Slowly, Emma is given various opportunities to eliminate potential suspects. Certain friends have alibis, and for others, possible motives are discovered. Yet, by the end of the book we're still not any closer to discovering who the real culprit is.
I'll admit it. This book had me. It's not very often that I am given a story where I am so certain who the bad guy is, only to discover I was completely off base. A few glancing suspicions here or there, maybe, but only occasionally where I've fingered the wrong person for the crime with such an adamant belief in their guilt. Sara Shepard weaves together her mystery so artfully that this is actually the second time in as many books that I have done this, and may already be falling for a third (I won't know for certain until February 7th, 2012, when Two Truths and a Lie comes out, but I've got my eye on you, character I'm not going to name).
One of the other things I loved about this book was the character development. Er, well, not development per se (don't really recall seeing too much of that in the sense of growing as a character, unless you count Sutton, herself, or Emma with her whole throw caution to the wind thing, there, in the end), but rather the glimpses into the characters' pasts (provided by the deceased Sutton, as she remembered events that happened to her, and various other clues) that helped us to understand them better. It's a different sort of experience, I think, learning about characters you know nothing about, yet based on their relationship to Sutton you should at least know something. We learn as Emma learns and Sutton remembers, and as such, we are not just being told about the characters, which is usually how it goes when a character has known someone forever, which is why I like it.
If you haven't read either of The Lying Game books and are a fan of stories reminiscent of roller-coaster rides, then I think you should give this series a chance. If you have read The Lying Game, but not Never Have I Ever then trust me, you don't want to wait much longer to pick up this sequel.
Overall, I would rate Never Have I Ever with 4.7 Crazy Hearts, and am eagerly anticipating the next installment....more
Title: Delirium Author: Lauren Oliver Pub. Date: February 2011 Rating: 4.7 Stars Sample the first chapter here!
It's been my experience over the years that a novel written mainly on the subject of love has not resulted in the production of one of the best stories I have ever read, or even, for that matter, one that I'd thought was very good (though there have been good ones, don't get me wrong). A story, in my opinion needs more at its base than just love. Perhaps I'm too critical of love stories, but I know I'm not the only one out there who feels this way, and regardless the point I'm trying to make is this: When I picked up a copy of Lauren Oliver's Delirium, I had my reservations.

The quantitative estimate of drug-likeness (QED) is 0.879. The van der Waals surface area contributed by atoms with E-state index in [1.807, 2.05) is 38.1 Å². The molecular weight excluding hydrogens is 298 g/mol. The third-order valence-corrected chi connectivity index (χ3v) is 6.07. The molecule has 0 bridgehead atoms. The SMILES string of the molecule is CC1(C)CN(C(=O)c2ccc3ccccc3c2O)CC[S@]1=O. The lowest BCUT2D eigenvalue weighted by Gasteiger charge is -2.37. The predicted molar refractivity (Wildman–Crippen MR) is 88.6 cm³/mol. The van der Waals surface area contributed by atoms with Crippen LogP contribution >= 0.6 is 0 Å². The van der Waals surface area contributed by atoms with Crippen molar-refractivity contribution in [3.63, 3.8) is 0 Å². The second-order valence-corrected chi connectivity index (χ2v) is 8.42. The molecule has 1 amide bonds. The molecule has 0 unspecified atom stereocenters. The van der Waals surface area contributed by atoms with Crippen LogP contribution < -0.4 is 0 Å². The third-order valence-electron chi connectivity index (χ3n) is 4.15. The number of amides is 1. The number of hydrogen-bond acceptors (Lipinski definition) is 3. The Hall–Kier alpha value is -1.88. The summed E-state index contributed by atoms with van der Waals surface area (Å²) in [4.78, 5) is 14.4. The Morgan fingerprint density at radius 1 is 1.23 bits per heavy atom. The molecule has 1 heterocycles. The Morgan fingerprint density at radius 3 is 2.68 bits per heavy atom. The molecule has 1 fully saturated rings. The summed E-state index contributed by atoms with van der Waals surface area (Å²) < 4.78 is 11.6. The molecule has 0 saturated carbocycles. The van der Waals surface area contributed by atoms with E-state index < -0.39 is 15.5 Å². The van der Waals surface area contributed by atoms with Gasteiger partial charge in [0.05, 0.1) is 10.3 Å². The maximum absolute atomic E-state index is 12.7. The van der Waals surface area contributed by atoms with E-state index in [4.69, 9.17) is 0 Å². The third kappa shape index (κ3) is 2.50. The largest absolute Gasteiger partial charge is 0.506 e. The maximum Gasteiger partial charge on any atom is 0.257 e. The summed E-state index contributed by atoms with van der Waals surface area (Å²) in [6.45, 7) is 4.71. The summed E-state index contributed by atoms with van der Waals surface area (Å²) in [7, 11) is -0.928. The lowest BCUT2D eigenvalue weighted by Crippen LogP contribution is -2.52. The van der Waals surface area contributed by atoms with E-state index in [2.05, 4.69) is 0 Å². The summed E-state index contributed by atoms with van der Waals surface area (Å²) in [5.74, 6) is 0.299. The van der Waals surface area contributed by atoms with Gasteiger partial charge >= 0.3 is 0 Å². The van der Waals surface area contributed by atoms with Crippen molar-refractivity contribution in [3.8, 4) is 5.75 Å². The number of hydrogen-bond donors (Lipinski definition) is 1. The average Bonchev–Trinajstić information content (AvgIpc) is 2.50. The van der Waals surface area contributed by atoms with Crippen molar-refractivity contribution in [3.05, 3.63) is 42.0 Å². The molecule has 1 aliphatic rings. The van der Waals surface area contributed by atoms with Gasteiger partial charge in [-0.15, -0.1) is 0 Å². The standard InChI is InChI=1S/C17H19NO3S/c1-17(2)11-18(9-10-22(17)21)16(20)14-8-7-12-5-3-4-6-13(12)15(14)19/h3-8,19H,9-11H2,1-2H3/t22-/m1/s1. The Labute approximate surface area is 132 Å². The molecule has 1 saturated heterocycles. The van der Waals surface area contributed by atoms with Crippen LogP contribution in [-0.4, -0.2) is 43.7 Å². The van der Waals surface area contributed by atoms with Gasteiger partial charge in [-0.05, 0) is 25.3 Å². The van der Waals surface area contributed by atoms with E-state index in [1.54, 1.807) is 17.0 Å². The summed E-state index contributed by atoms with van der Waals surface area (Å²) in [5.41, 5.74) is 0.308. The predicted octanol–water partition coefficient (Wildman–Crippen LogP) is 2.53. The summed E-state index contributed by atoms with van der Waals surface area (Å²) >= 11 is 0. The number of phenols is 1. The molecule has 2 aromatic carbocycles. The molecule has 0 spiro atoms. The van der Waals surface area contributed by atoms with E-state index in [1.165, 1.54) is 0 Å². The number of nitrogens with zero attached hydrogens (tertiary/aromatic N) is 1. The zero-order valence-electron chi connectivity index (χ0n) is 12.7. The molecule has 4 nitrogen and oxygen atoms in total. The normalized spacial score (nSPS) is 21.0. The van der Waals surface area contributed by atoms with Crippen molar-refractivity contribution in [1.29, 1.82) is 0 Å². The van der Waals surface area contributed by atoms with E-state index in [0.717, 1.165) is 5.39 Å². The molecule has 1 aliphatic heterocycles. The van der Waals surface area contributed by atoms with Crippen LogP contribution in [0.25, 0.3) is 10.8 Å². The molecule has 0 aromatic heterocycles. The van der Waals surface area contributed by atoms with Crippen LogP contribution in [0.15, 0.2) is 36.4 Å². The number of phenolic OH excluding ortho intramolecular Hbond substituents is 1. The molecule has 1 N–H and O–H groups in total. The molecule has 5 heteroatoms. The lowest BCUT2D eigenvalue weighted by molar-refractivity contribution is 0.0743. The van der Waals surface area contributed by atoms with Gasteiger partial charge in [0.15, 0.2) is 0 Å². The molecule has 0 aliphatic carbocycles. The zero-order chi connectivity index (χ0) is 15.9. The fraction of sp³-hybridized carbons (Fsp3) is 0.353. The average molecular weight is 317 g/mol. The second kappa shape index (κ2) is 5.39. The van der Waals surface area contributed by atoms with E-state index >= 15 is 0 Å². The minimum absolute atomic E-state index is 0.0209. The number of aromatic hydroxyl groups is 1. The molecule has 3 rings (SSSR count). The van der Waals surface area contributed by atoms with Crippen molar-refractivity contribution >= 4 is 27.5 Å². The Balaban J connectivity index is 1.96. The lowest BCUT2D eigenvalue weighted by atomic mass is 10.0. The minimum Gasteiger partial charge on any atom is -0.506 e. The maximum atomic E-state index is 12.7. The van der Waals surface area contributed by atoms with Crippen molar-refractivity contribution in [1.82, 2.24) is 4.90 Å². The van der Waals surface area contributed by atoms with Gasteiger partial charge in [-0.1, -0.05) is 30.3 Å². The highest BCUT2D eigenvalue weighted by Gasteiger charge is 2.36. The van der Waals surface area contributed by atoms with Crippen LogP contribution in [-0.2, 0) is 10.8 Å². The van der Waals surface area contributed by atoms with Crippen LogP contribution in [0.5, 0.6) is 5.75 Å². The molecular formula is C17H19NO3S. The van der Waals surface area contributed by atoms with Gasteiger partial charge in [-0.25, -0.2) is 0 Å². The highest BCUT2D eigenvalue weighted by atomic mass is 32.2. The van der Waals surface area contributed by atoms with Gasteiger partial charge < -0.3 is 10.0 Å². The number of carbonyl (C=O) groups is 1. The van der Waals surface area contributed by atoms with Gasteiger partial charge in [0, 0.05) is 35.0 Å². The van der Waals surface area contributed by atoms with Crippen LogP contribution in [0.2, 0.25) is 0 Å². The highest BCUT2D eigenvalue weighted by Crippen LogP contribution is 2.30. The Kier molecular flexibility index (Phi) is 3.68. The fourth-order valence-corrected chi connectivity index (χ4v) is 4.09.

Still, the story line was intriguing enough (partially due to my current dystopian kick. I am a sucker for that kind of stuff), so I decided to give it a chance.
A girl, Lena Haloway, lives in a future where they have managed to find a cure for love, or amor deliria nervosa, as they call it -- "The deadliest of all deadly things." (Delirium, p.4, and others.) In this future, at the age of eighteen every citizen of the United States is eradicated of this "disease" whether they are willing, or not (as some cases may be.). At the start of this book, Lena has ninety-five days until her procedure, and she cannot wait. They say the cure is happiness, and Lena wants to be happy; she wants to be safe. Since the death of her mother (who killed herself because of the disease when Lena was six) that is all she ever wanted -- until she fell in love.
Interesting, if not a little too love focused, right?
Well, I am very glad I did not let my preconceived notions deter me from reading this amazing book. Delirium is quite possibly one of the most powerful and empowering love-based books I have ever had the pleasure of reading. It explores not only the love story that is the bread and butter of the novel, but also the fears that lie beneath the idea of love itself.
The America of Delirium is a nation run by fear -- they're just too emotionally lobotomized to realize it. For sixty-four years they have thought of love as a disease, something to be afraid of contracting, because everything else -- "stress, heart disease, anxiety, depression, hypertension, insomnia, bipolar disorder [etc.]" (p.3) -- is merely considered a symptom of it. Anyone who fell in love, still wished to continue believing love, was someone to be feared, for they threatened the safety and stability of those who did not.
What does keep these people safe and stable are the electric fences they wrap around their registered communities, the constant monitoring of their activities , the tapping of their phones, the regulators who patrol their streets with billy clubs and mace who, especially on raid nights, if they feel you are doing something wrong (whether or not you actually are) will have no problem using them on innocent civilians , and some are depicted as enjoying it (honestly, i think that is a symptom of their coveted cure, sociopathic tendencies). And then, of course, there is the cure itself.
But it is the people who love each other that they need to be afraid of, but i digress.
If you have not yet read this book, I recommend you do. Delirium is more than just a love story. It's about discovering that what you believe in may not be of the approved norm, and finding the courage to stand up for it anyway. For that, as well as excellent storytelling, character and world building, this blogger gives Delirium 4.7-Stars....more